4:05 pm Dec. 14, 20121
A short while after news emerged today of a mass shooting at a school in Connecticut, City Councilman David Greenfield, a Democrat, tweeted, "Waiting to hear from @MikeBloomberg. He's the one person who can force passage of sensible gun control laws. I hope he take off the gloves."
Later in the afternoon, the mayor issued a statement referring to the president's tearful reaction to the murder of 20 schoolchildren, saying that "Calling for 'meaningful action' is not enough."
Really, though, the idea of Bloomberg "taking off the gloves" isn't about his rhetoric.
He's already done that, after all, issuing angry statements like clockwork after every high-profile national gun tragedy, from the Aurora Dark Knight shootings to the shooting of Trayvon Martin, always saying some version of the same thing: America's leaders are failing it by not engaging on the issue of gun control, largely for fear of the National Rifle Association.
Bloomberg has done this consistently, and often nearly alone among high-profile elected officials, heedless of preemptive admonitions not to "politicize" shootings, and without concern that such opportunism would be deemed insensitive.
During the campaign, Bloomberg routinely castigated both Obama and Mitt Romney for failing to talk seriously about guns, to the point that he became, as UCLA professor Adam Winkler described him, the "face of the gun-control movement."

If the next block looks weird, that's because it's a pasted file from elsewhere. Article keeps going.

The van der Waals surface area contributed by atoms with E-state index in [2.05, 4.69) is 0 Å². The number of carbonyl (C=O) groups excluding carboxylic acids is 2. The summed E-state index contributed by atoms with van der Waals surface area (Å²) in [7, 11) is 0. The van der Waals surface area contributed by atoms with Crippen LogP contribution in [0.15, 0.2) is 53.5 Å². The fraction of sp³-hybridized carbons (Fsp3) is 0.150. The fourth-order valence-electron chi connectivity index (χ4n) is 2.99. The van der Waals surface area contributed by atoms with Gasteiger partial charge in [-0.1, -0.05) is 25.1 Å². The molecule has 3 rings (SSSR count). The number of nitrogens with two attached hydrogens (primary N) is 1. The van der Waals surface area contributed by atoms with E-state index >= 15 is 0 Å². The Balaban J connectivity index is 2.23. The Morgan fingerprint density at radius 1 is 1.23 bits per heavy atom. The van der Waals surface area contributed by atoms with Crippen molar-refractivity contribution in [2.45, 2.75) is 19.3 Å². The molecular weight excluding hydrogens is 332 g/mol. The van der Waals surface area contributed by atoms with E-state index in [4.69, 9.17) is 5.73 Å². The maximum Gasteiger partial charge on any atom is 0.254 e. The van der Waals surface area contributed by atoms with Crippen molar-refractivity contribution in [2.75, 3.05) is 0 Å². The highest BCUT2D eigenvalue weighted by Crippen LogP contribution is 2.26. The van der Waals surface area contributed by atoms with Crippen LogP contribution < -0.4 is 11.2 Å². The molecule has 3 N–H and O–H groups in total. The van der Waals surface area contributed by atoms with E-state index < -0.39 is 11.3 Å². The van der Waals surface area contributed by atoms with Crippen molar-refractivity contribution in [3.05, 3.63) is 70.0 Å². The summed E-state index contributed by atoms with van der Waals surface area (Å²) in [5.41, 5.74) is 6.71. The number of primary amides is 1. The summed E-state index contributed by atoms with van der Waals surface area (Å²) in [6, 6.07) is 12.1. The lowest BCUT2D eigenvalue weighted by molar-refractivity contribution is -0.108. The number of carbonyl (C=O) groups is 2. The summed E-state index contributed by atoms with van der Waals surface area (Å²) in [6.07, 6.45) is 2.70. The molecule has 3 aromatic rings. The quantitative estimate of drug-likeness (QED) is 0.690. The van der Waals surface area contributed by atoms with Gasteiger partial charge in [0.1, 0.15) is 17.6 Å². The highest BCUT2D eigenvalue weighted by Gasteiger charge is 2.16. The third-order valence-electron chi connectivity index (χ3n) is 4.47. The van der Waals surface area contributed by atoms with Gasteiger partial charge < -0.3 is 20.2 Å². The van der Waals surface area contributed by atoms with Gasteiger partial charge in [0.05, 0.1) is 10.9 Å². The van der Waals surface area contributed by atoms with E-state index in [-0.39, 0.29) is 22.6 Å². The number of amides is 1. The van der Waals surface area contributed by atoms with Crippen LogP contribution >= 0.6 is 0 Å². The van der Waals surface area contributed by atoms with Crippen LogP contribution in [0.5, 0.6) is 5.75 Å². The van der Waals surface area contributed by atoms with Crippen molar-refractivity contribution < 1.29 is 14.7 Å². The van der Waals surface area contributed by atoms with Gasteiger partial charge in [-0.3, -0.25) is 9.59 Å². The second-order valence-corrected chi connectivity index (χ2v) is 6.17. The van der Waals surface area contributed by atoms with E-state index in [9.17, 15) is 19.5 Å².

But it's not actually a ramping up of Bloomberg's rhetoric that will change the balance of power in the political debate over gun control, which the N.R.A. and its allies have been winning, in a romp, since at least the early '90s. (That's when many Democrats concluded that the issue was a total loser and determined not to get in any more fights with Republicans about it about it, ever.)
It's the ramping up of Bloomberg's spending to support pro-gun-control candidates, which he did on a multi-million-dollar scale late in this year's national election cycle, and which he apparently plans to do on a much larger scale after he leaves office.
"Look, I think that the mayor feels very strongly about this issue," his chief policy adviser John Feinblatt told me in April, in an interview about the mayor's aspirations eventually to build a lobbying counterweight to the N.R.A. "I have every expectation this is an issue that he will continue to work on and probably even with more jet propulsion, you could argue."
Here's the entire statement from Bloomberg, in his capacity as co-chair of Mayors Against Illegal Guns:
With all the carnage from gun violence in our country, it’s still almost impossible to believe that a mass shooting in a kindergarten class could happen. It has come to that. Not even kindergarteners learning their A,B,Cs are safe. We heard after Columbine that it was too soon to talk about gun laws. We heard it after Virginia Tech. After Tucson and Aurora and Oak Creek. And now we are hearing it again. For every day we wait, 34 more people are murdered with guns. Today, many of them were five-year olds. President Obama rightly sent his heartfelt condolences to the families in Newtown. But the country needs him to send a bill to Congress to fix this problem. Calling for ‘meaningful action’ is not enough. We need immediate action. We have heard all the rhetoric before. What we have not seen is leadership – not from the White House and not from Congress. That must end today. This is a national tragedy and it demands a national response. My deepest sympathies are with the families of all those affected, and my determination to stop this madness is stronger than ever.
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